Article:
While I thought that I was learning how to live, I have been learning how to die (Leonardo da Vinci).
Martin came into this world and proceeded to reinvent it on his own terms. That’s the indelible impression I have of a man and an artist whom I knew for a tantalizingly brief period. He was a creator of alternative histories, a maker of plausible fictions, and a hybridizer of facts and ideas. His most recent work looked as though some Victorian autodidact and polymath working at the margins of orthodox science had produced it. In images of strange machines and impossible plant forms and geometries, we can discern the spirit of Verne and Wells, and the visual sensibilities of artists such as da Vinci, Escher, and Giger. The paintings, digital renderings, and soundscapes testify to Martin’s voracious enthusiasm for knowledge and the breadth of his curiosity. Ideally, he needed to have lived several long lives in parallel to fully explore his interests and capabilities. In a hypothetical multiverse, he would’ve been (and still is, maybe) a botanist and an exobiologist in one universe, a mathematician and physicist in another, and a musician and philosopher in still another.
But, in reality, we know of only one life, which we must live bodily. So often, this faulty biology that we possess threatens to circumscribe our ambitions and span. None can tell what ‘the morrow might bring’. So, we apply ourselves to wisdom in order to discern how to integrate the best, most necessary and most fulfilling aspects of our passions and endeavours, and to focus them upon the present. Martin had that ability, and it’s the reason why we can celebrate his artistic achievement in the here and now, rather than as some vague potential that he might have realized had he lived longer.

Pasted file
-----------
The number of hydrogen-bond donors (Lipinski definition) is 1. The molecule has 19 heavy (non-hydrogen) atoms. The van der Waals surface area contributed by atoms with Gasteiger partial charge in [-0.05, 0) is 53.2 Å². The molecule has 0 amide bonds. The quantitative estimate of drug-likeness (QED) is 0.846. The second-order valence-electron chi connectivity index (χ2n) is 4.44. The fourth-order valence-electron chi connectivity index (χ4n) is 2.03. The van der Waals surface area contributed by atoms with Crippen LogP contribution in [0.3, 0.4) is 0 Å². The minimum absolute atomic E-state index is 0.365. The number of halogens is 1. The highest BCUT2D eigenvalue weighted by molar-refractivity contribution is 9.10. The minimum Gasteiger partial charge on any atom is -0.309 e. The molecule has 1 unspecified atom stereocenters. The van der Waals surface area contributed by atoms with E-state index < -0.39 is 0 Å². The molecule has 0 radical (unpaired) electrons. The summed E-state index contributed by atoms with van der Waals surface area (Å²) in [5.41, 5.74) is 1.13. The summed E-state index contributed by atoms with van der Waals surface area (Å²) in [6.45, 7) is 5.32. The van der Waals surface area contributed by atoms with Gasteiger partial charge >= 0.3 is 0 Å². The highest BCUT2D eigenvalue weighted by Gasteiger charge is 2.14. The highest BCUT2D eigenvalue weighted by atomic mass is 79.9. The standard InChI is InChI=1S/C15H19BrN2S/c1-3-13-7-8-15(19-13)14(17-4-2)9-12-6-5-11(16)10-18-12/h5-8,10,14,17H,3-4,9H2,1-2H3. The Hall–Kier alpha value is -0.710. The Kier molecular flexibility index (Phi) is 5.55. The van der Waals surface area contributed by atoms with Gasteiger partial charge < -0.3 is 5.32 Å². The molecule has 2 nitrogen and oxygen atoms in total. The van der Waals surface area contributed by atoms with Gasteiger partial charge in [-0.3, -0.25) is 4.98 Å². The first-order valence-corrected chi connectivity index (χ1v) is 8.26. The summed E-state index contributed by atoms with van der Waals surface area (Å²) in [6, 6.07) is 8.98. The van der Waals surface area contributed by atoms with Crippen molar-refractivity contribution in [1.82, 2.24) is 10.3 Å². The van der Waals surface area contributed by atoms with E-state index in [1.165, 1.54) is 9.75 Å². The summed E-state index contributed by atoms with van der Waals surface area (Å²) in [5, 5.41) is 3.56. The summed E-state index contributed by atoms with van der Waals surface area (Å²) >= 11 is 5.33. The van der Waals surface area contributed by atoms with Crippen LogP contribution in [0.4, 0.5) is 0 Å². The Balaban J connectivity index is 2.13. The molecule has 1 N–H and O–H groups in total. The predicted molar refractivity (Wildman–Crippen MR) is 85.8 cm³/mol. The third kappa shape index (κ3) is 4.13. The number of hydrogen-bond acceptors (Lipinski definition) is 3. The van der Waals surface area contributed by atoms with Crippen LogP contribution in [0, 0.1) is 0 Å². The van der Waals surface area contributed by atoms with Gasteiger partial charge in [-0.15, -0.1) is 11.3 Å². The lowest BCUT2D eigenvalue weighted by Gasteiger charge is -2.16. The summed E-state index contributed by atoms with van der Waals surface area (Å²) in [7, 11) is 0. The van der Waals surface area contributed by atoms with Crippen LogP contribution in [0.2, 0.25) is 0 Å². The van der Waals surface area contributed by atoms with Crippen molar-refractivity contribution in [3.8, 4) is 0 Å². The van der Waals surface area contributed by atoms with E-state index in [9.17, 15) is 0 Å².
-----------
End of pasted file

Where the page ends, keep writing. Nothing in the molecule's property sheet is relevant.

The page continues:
Martin impressed me with his conscientious commitment to the craft and conceptualization of his work. He brought to his studies a rare practical intelligence and patience, one that demonstrated a fierce integrity of commitment. His considerable technical dexterities were allied to a well-defined art historical sensibility, a sense of the tradition of ideas, and a solid understanding of his relationship to contemporary art. Moreover, he had the ability to interrelate manual and digital modes of imagining and imaging, which offered the prospect of intriguing fusions and intermedial experimentations. Like the very best ‘Renaissance men’, Martin lived in both the past and in the present, and anticipated the future — without tension, compromise, or timidity. He was also an affable and serious-minded gentleman (in the fullest sense of that term) who, while somewhat older than the majority of his MA cohort, had a heart that matched their youth. Martin was such a good exemplar to set before them; a paragon of sober, passionate, and joy-filled professionalism.
Recently, I told Martin that he reminded me of a walnut whip. ‘Oh! Like a well-proportioned cone seashell, perhaps?’, he replied (His mind was ever that of a naturalist.) ‘No!’, I said (now, feeling more than slightly inane), ‘I mean you’re hard and wrinkly on the outside, but soft, sweet, and a bit naughty on the inside’. He saw the truth of it, and laughed. Thus his myriad preoccupations were matched only by the variety and complexity of his personality.
Martin went out of my world just a few weeks ago, and was naughty to the end. He’d delivered, with the uprightness and aplomb of a seasoned radio broadcaster, a reading about Giger’s surreptitious insertion of a phallic image into a college poster. ‘Of all the things you could’ve chosen to read …’, I moaned inwardly. But Martin was a maverick. Doing either the wrong thing at the right time, or the right thing at the wrong time, or the wrong thing at the wrong time were, for him, much more compelling options than doing the right thing at the right time. I had so much to say to him; so much to learn from him.
Martin Herbert’s website